Free ShippingWR26 ,SAVE UP TO $50—24 Hour Flash Sale(855) 585-5618
Back

5 Cycling Skills Every Beginner Cyclist Should Know

Dec 17, 2021
1633 views
Congratulations on learning how to stay upright on a bike! Now that you know how to balance yourself on it, it’s time for you to upgrade your skills. Knowing how to balance doesn’t really mean you already know how to ride. Unfortunately, many beginners don’t even know the basics which is why it’s harder for them to lose weight (if that’s the goal) or to do distance bike runs. There are cycling skills that every biker should know. They are not just for show. You shouldn’t learn them to just impress someone with your cycling but more so, to help you go faster yet still safer while on the road. Here are five skills that you must master to truthfully claim that you could ride a bicycle and to ride safely on the road with buses, motorcycles, and other vehicles all around.
1. How to Brake
You can’t go fast if you don’t know how to brake safely. This skill does not just entail learning how to grab one of your bike levers. It has specifics that you have to know by heart. You press on the left handlebar for the front brake which has more stopping power and is used for emergency purposes. You could be tossed over the bars if you press on it too strongly. The right handlebar is for the rear brake and if you only rely only on it to stop the bike, then you might lose control and fishtail. Always use both brakes with equal pressure when you’re planning to stop. For example, you’re on a busy road in the city and there’s heavy traffic. Vehicles are almost bumper to bumper. You would want to have a grip on the brake hood or the drops so that it’s easy to grab both brake levers when coming to a stop. To practice, find an empty parking lot or a street in your neighborhood with hardly any cars passing by. Sprint for 10 seconds and then come to a stop as quickly as you can while still staying safe. You would have an idea of how strong the braking power of your bike is and how long it will take for you to come to a complete stop.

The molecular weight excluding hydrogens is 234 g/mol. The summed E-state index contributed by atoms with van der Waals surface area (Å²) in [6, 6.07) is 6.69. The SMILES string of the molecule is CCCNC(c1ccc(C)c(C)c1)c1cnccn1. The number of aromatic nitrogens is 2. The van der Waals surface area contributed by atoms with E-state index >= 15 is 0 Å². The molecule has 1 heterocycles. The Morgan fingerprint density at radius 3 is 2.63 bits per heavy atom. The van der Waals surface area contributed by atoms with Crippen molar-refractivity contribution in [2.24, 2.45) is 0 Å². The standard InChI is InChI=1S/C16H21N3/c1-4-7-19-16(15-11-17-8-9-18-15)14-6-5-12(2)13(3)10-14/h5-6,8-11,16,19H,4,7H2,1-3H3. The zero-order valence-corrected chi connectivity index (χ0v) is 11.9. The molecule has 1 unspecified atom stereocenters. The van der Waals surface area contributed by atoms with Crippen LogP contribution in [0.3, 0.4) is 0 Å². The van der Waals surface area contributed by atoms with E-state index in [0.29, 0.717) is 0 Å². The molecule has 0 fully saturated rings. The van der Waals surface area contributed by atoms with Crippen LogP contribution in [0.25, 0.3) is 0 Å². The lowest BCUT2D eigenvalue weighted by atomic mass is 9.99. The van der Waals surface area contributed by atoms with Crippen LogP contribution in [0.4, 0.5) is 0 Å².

2. How to Balance
This is the first skill you most likely learned to get your bike moving. You need to develop the skill a little bit more though when you’re ready to ride on the road and your speed will be increasing. For tight spaces and riding in groups, balance is also harder to achieve. To have better balance, look forward, not downward, or close to the obstruction that you are avoiding. This will help you to steer properly so that you won’t wobble too much. When on a road bike, there’s a need to ride in corners and at a faster speed. Your hands must be in the handlebar drops so that your center of gravity would be lowered. Lean your bike into a turn so that you could steer and balance more easily. Practice with cone drills to develop your balance on the bike. Wind through a straight line of cones without knocking anything over. Once the drill becomes easy for you, reduce the spaces in between.
3. How to Shift